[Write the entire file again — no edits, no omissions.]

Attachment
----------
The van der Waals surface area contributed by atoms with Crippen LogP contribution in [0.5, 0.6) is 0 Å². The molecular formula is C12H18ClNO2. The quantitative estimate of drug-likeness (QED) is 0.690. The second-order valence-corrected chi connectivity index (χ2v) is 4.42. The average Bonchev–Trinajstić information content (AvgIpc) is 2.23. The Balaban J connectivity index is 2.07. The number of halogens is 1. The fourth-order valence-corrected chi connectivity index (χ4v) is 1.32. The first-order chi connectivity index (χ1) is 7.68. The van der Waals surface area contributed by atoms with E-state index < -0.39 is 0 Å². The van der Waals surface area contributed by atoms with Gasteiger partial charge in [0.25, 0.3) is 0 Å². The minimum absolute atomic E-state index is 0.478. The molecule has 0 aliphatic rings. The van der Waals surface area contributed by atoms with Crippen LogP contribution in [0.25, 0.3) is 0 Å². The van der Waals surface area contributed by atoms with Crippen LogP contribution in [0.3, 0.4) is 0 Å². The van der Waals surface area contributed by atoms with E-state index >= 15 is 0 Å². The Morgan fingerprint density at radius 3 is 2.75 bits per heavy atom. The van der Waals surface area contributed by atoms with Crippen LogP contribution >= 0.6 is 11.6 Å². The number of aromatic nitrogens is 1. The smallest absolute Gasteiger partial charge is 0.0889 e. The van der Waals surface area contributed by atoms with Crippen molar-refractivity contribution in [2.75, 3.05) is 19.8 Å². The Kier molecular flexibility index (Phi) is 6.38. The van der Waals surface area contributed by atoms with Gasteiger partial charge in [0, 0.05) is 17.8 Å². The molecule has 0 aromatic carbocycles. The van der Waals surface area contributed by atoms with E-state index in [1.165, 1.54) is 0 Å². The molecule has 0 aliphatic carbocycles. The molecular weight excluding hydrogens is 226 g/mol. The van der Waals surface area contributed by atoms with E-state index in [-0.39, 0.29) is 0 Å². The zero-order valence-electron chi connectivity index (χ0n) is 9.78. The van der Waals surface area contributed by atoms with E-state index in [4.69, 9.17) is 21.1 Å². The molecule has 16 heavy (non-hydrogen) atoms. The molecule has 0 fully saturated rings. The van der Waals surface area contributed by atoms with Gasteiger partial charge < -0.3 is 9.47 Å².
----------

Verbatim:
The van der Waals surface area contributed by atoms with Crippen LogP contribution in [0.5, 0.6) is 0 Å². The molecular formula is C12H18ClNO2. The quantitative estimate of drug-likeness (QED) is 0.690. The second-order valence-corrected chi connectivity index (χ2v) is 4.42. The average Bonchev–Trinajstić information content (AvgIpc) is 2.23. The Balaban J connectivity index is 2.07. The number of halogens is 1. The fourth-order valence-corrected chi connectivity index (χ4v) is 1.32. The first-order chi connectivity index (χ1) is 7.68. The van der Waals surface area contributed by atoms with E-state index < -0.39 is 0 Å². The van der Waals surface area contributed by atoms with Gasteiger partial charge in [0.25, 0.3) is 0 Å². The minimum absolute atomic E-state index is 0.478. The molecule has 0 aliphatic rings. The van der Waals surface area contributed by atoms with Crippen LogP contribution in [0.25, 0.3) is 0 Å². The van der Waals surface area contributed by atoms with Crippen LogP contribution in [0.3, 0.4) is 0 Å². The van der Waals surface area contributed by atoms with E-state index >= 15 is 0 Å². The Morgan fingerprint density at radius 3 is 2.75 bits per heavy atom. The van der Waals surface area contributed by atoms with Crippen LogP contribution >= 0.6 is 11.6 Å². The number of aromatic nitrogens is 1. The smallest absolute Gasteiger partial charge is 0.0889 e. The van der Waals surface area contributed by atoms with Crippen molar-refractivity contribution in [2.75, 3.05) is 19.8 Å². The Kier molecular flexibility index (Phi) is 6.38. The van der Waals surface area contributed by atoms with Gasteiger partial charge in [0, 0.05) is 17.8 Å². The molecule has 0 aromatic carbocycles. The van der Waals surface area contributed by atoms with E-state index in [1.165, 1.54) is 0 Å². The molecule has 0 aliphatic carbocycles. The molecular weight excluding hydrogens is 226 g/mol. The van der Waals surface area contributed by atoms with E-state index in [-0.39, 0.29) is 0 Å². The zero-order valence-electron chi connectivity index (χ0n) is 9.78. The van der Waals surface area contributed by atoms with E-state index in [4.69, 9.17) is 21.1 Å². The molecule has 16 heavy (non-hydrogen) atoms. The molecule has 0 fully saturated rings. The van der Waals surface area contributed by atoms with Gasteiger partial charge < -0.3 is 9.47 Å².